It begs these critical questions you have to ask yourself:   
  • Where does your customers’ digital journey end?
  • Can your customer start using your product with little-to-no friction if they find it compelling enough?
  • Does their path as a prospect end by filling out a form?

Why Forms Add Friction

If you’ve ever used forms in online sales, then you know from your own experience that by filling out those fields and hitting “submit,” you are inviting an endless stream of phone calls and emails from salespeople. If you’re not thrilled about that idea, then you should assume your customers probably aren’t either.

Yet, when TSIA performed a survey around this topic recently, we found that the end of the road for most prospects was indeed asking them to type in their information and hit “submit."
Results of form survey as discussed above
Results from New Prospect Sales Process Survey

While it might be more understandable for traditional hardware and software companies to struggle with adapting to low-friction or frictionless offers, only a fraction of businesses that sell subscription-based offers (represented in orange in the graph above) allowed their customers to try or buy their offers without going through their established sales process. This represents an incredible missed opportunity, and one where companies need to re-focus their resources.   

When companies rely on forms as their top-of-funnel, it is usually followed by hours spent on follow up by the sales team, often in vain. Ask yourself: do you, as an executive, ever actually answer your phone if you don’t know who’s calling? What are the chances of you returning an email of a well-meaning but entry-level salesperson? The reality is that you’re only returning that call or email once you’ve already decided what you want to do, or are at least almost all the way there already.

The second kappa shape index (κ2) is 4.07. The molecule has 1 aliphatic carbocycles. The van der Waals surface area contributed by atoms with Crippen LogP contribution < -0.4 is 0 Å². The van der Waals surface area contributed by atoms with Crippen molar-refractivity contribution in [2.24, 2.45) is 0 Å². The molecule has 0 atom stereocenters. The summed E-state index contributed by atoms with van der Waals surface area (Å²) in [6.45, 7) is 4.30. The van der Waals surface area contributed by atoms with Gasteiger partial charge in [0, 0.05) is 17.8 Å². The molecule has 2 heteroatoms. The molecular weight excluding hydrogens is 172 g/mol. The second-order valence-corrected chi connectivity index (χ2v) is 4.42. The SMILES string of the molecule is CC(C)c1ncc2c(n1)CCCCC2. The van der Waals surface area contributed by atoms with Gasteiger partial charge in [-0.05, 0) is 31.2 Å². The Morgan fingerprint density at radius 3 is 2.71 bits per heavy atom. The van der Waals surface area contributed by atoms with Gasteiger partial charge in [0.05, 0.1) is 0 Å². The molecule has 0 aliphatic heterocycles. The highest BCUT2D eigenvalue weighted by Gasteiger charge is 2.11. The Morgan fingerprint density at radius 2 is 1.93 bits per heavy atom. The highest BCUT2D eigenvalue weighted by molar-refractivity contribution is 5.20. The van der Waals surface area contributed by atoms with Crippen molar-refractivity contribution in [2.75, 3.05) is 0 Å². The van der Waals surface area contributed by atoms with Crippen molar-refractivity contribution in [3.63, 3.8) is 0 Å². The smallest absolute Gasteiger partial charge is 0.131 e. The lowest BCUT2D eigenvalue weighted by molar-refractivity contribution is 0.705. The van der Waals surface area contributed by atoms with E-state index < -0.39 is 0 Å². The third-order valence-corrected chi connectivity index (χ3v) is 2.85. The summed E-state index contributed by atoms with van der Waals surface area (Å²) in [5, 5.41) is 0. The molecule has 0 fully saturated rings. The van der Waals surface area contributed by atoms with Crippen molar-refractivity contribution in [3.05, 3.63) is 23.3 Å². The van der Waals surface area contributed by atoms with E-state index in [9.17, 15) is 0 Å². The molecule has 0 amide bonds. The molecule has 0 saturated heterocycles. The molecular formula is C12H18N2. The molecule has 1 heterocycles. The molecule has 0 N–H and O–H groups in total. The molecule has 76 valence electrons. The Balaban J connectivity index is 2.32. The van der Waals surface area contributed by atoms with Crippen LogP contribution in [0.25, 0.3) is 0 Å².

However, using the frictionless model you’re able to free up sales to better allocate their time and empower marketing to lead the charge as customers self-onboard. From there, you can figure out how to fit them into your engagement models, and turn them from low-friction onboarders into real enterprise customers. 

The Impact of Frictionless Selling on the Sale Engagement Model

As frictionless offers proliferate, it’s going to dramatically change how we approach the sales process, starting at the top of the funnel (as demonstrated above). But what comes of the other early parts of the traditional sales cycle? Some of it disappears and some of it just shifts until later in the cycle. The qualification process changes, certainly. You don’t need to determine if someone has the potential to become a customer because they’re already a customer. At that point, it’s figuring out if someone can become a bigger customer.  

And turning those low-friction onboarders into enterprise customers is not going to happen by using the old “show-up-and-throw-up” sales methodology. That method relied heavily on powerpoints and product demos, which people don’t have time or patience for in the digitally transforming sales world. We can’t stress this enough: customers don’t buy anything that way anymore. Why would they have a different purchasing process for technology than they do for everything else?